LONDON: A city of children who cannot read
London is in the grip of a literacy crisis. One million people in this great city cannot read.
In London, the home of Charles Dickens, Shakespeare’s Globe, and T S Eliot, schools are, in 2011, churning out illiterate pupils at unacceptably high rates.
This is a betrayal of children, but it is a tragedy for society, too. The conveyor belt from illiteracy to exclusion to unemployment and, all too often, criminality, is well documented. A recent Prison Reform Trust study found 48 per cent of inmates have the reading age of a seven-year-old or younger.
Years of government initiatives and investment have failed to solve the problem and has created a generation incapable of deciphering basic words on timetables, receipts or medicine labels.
One million adult Londoners – one in six – are functionally illiterate. Evidence shows they are more likely to end up on state benefits, in overcrowded housing, divorced, in poor health and in prison.
The scandal goes to the heart of the education system. One in four children is practically illiterate on leaving primary school.
London has unrivalled bookshops, libraries, publishers and writers. It is a world centre for the written word, yet one in three children grows up without a single book of their own. That number is rising. Without books, they have a much greater chance of spending a lifetime unable to read.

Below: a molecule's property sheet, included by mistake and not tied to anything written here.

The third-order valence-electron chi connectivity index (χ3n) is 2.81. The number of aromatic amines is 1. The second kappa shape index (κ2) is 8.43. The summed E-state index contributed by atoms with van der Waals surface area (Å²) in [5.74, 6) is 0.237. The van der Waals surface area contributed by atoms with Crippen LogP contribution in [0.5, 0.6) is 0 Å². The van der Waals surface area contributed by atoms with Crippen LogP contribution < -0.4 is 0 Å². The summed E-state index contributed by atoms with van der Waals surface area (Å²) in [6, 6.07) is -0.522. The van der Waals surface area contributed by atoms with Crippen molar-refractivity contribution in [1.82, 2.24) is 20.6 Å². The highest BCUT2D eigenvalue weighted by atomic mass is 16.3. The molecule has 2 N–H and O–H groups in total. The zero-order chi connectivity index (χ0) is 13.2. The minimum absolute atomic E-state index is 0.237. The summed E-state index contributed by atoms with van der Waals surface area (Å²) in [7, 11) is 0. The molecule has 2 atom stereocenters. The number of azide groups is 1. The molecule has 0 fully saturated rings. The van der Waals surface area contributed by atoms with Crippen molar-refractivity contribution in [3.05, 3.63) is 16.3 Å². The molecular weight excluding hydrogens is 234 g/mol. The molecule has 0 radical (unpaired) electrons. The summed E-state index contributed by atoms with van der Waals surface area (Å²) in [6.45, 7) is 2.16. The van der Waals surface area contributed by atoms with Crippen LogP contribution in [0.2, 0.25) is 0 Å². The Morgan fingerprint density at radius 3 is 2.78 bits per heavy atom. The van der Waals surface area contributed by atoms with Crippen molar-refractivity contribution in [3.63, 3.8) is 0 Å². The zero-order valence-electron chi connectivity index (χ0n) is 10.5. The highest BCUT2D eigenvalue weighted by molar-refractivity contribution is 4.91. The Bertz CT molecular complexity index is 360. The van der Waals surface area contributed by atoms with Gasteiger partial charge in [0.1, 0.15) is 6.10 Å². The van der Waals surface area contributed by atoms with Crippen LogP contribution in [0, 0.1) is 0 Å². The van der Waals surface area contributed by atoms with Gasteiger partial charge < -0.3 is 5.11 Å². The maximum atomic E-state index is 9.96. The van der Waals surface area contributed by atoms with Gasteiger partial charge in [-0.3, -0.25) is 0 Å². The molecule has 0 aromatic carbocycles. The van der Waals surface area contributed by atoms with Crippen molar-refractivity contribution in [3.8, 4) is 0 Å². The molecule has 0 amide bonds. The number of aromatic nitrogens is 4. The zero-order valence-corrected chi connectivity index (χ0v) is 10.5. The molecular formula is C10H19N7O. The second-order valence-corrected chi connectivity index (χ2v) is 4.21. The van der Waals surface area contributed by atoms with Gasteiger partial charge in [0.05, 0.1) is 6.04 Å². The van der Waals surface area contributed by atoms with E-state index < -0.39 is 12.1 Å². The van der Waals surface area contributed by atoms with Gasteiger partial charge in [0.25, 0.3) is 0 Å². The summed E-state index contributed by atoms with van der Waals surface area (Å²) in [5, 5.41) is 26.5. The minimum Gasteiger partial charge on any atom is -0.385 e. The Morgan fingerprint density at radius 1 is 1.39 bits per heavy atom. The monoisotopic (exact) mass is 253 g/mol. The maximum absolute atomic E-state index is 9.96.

The cost to them and to us is incalculable.
Illiteracy in London: The facts…
1 in 4 children in London leaves primary school at 11 unable to read or write properly
1 in 5 leaves secondary school without being able to read or write with confidence
One million (or one in six) working adults in the capital cannot read with confidence. Nationally, five per cent of adults in England have literacy skills either at or below the level of a seven-year-old
16 per cent is the estimated proportion of 16- to 65-year-olds with the reading age of an 11-year-old. Of these, about five per cent are believed to have skills at the same level or below that of a seven-year-old
40 per cent of 11-year-olds from inner-city primary schools have a reading age of between six and nine when they start secondary school
1 in 5 pupils at inner London schools has special educational needs, such as dyslexia
40 per cent of London firms say their employees have poor literacy skills – and report that it has a negative impact on their business
The full facts are stark: one in four children leaves the capital’s state primaries unable to read properly. Five per cent can hardly read at all. In inner-city schools 40 per cent leave primary school with the reading age of a six to nine-year-old, says the Centre for Policy Studies.
Illiteracy Rate of Women Worldwide (Click to enlarge)